Devoted to the Propagation and Defense of New Testament Christianity
May 15, 1969

"Whatsoever A Man Soweth"

Hoyt H. Houchen

The law of retribution is prominent in the scriptures. This lesson was forcefully impressed upon the minds of the Hebrews when the Hebrew writer stated: "For if the word spoken through angels proved stedfast, and every transgression and disobedience received a just recompense of reward; how shall we escape, if we neglect so great a salvation?" (Heb. 2:2,3). This same law is simply declared by Paul in Gal. 6:7, "Be not deceived; God is not mocked: for whatsoever a man soweth, that shall he also reap." Sin pays wages and as long as sin is served those wages will be paid in full — eternal death. "For the wages of sin is death..." (Rom. 6:23).

A failure to realize the inevitable results of sin is responsible to a great degree for the reckless, careless, indifferent attitude toward sin that is so prevalent in our society. Modern youth has come under the influence of "The New Morality" movement, a philosophy that runs counter-clockwise to self-restraint, self-control, self-discipline. The "do as you please, whatever your 'little heart' desires to do" attitude is the reaping of what has been sown earlier. When we get to "the end of the matter" and "all bath been heard" (Eccl. 12:13), God has not been feared and that fear has not been taught in the home. Children are not being taught to respect authority at home, much less are they taught to respect God. Who is to blame? The answer is obvious. When children are never able see the love and devotion of a mother and father toward each other, but rather turmoil, strife, a broken home (if there was ever a real home at all); when children are allowed to roam the streets while the parents are attending drinking parties; when children are never restrained or disciplined, is it any wonder why they enter adolescence with a confused mind and a will to be violent? The sowing was done by the adults and we are seeing the reaping in the youth.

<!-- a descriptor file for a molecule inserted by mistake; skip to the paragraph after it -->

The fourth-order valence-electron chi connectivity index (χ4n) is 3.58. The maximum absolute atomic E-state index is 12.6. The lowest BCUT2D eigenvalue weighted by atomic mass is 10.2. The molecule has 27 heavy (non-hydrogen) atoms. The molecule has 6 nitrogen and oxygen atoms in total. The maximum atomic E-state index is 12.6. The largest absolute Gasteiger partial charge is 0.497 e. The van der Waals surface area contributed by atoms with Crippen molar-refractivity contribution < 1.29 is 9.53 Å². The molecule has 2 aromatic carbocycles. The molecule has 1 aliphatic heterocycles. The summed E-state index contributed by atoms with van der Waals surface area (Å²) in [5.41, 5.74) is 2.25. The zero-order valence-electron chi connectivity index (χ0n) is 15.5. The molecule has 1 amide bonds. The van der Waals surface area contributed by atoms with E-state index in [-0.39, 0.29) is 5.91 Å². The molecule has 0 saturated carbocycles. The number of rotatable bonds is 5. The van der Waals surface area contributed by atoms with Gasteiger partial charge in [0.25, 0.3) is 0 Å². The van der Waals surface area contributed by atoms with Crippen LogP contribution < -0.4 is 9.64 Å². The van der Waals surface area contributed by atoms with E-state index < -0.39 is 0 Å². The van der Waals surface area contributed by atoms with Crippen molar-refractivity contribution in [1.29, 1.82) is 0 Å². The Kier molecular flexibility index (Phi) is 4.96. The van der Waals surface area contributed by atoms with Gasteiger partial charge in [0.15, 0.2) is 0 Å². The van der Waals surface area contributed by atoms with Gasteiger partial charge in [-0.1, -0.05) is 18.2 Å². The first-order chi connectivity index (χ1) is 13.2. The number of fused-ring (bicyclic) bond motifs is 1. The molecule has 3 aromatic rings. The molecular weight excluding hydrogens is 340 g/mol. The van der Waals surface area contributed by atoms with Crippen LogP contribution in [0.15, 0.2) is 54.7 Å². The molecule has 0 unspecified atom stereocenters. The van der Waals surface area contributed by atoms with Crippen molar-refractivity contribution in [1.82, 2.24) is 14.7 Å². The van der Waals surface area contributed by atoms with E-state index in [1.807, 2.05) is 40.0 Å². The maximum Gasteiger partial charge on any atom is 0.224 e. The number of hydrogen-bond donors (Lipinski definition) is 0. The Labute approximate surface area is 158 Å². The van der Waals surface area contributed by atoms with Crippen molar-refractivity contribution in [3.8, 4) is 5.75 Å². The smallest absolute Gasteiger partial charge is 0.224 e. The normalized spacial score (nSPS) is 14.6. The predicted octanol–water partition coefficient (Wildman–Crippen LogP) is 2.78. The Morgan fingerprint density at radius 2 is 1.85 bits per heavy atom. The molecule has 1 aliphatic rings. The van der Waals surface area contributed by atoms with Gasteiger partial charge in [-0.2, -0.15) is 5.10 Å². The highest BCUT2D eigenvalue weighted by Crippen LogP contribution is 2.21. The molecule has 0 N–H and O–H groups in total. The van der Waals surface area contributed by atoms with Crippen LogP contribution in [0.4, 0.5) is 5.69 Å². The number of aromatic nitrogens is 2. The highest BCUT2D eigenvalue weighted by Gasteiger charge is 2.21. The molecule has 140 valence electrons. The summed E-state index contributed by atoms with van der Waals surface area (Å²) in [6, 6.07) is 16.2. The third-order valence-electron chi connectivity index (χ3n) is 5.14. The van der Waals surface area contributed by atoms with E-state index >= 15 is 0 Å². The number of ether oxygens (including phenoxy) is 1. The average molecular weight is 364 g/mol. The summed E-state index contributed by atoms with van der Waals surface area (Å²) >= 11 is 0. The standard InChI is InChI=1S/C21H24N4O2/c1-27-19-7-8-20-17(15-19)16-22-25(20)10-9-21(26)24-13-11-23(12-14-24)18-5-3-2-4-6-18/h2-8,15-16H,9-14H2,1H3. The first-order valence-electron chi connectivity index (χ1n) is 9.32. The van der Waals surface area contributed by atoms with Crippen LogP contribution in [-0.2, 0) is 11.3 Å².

We can expect to reap exactly what we sow, "For he that soweth unto his own flesh shall of the flesh reap corruption." (Gal. 6:8). From the context of the Galatian passage, sowing to the flesh is by two ways: (1) circumcision of the flesh. (vs. 12). Paul refers to those who "desire to make a fair show in the flesh. The very aim of the Judaizers was to have the Gentiles circumcised so as to be proselyted to Judaism. These false teachers were not interested in the welfare of the Gentiles or in the glory of God but they were selfishly seeking their own ambitions. They were sowing to the flesh and they would reap nothing in the moral or spiritual realm. They would reap the flesh — their own glory. (2) Gratifying sensual desires. Making provision for the indulgence of fleshly appetites and passions that are sinful is sowing to the flesh. Paul enumerates the works of the flesh in Gal. 5:19-21.